CLEVELAND – A woman who told police she bought and lost a lottery ticket worth $162 million all but admitted Thursday she made it up, saying tearfully: "I wanted to win so bad for my kids and my family. I apologize."
Battle apologized to her husband, Jemison and her lawyer.
"I'm not a bad person. I'm really not," she said. "Everyone has a past."
Days after the Dec. 30 drawing, Battle filed a police report saying she lost the winning ticket, possibly when she dropped her purse outside a convenience store. She later sued to block Jemison from collecting the jackpot.
Police in suburban South Euclid, where the winning ticket was sold, said Battle will probably be charged with filing a false police report -- a misdemeanor punishable by 30 days to six months in prison and a $1,000 fine.
"I think what she's saying is what everybody else is inferring -- that she's lying," Lt. Kevin Nietert said.
The Ohio Lottery said it knew the truth all along. Jemison provided another ticket bought at the same time and place and had a ticket that showed she had played the same numbers in the prior drawing, the lottery said.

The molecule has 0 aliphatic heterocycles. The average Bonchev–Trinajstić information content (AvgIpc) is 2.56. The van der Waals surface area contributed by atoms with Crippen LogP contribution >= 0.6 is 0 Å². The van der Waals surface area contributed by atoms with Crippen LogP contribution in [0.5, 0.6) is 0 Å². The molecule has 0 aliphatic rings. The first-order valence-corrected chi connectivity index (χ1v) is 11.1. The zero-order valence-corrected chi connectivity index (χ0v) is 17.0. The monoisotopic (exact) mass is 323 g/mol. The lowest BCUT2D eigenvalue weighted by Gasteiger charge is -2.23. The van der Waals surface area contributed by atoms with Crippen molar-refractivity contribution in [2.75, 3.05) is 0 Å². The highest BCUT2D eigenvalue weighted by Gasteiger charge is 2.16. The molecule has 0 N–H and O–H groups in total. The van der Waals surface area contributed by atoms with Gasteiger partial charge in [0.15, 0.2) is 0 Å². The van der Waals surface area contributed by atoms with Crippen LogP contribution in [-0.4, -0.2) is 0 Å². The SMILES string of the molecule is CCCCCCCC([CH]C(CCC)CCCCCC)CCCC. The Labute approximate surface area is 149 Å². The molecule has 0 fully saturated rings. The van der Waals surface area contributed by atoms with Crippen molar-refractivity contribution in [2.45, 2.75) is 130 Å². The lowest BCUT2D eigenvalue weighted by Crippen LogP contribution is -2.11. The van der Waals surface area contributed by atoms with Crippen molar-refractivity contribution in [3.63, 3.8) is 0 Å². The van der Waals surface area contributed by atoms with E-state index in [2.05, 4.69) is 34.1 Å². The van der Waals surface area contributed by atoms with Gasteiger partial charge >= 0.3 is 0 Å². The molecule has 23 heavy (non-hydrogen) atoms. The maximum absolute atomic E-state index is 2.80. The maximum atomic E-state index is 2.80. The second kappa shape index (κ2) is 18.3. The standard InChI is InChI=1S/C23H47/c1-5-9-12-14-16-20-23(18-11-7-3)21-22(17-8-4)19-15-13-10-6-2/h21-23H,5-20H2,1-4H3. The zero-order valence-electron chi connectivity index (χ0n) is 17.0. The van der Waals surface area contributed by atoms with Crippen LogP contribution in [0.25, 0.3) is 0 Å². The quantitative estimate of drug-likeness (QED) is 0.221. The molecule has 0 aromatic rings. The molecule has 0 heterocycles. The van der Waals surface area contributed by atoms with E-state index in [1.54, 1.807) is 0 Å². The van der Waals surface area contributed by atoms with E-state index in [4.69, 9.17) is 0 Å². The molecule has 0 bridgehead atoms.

"We were confident with our decision from the onset to award Rebecca Jemison the $162 million Mega Millions jackpot, and we are pleased that this matter has been resolved," lottery Director Dennis G. Kennedy said.
Jemison, of South Euclid, has an unlisted number and could not be reached. Her accountant, Scott Snow, said Jemison "wasn't worried at all from the beginning" about Battle's claim.
Battle said she wanted to use the money to help her family and recently laid-off Cleveland police officers.
"I wanted to win," she said with a shaky voice. "The numbers were so overwhelming. I did buy a ticket and I lost it. I wanted to win so bad for my kids and my family. I apologize."
When she was asked directly if she lied, Battle's lawyer, Sheldon Starke, refused to let her answer.
Battle has a criminal record that includes assault on a drug store clerk and misuse of another person's credit card.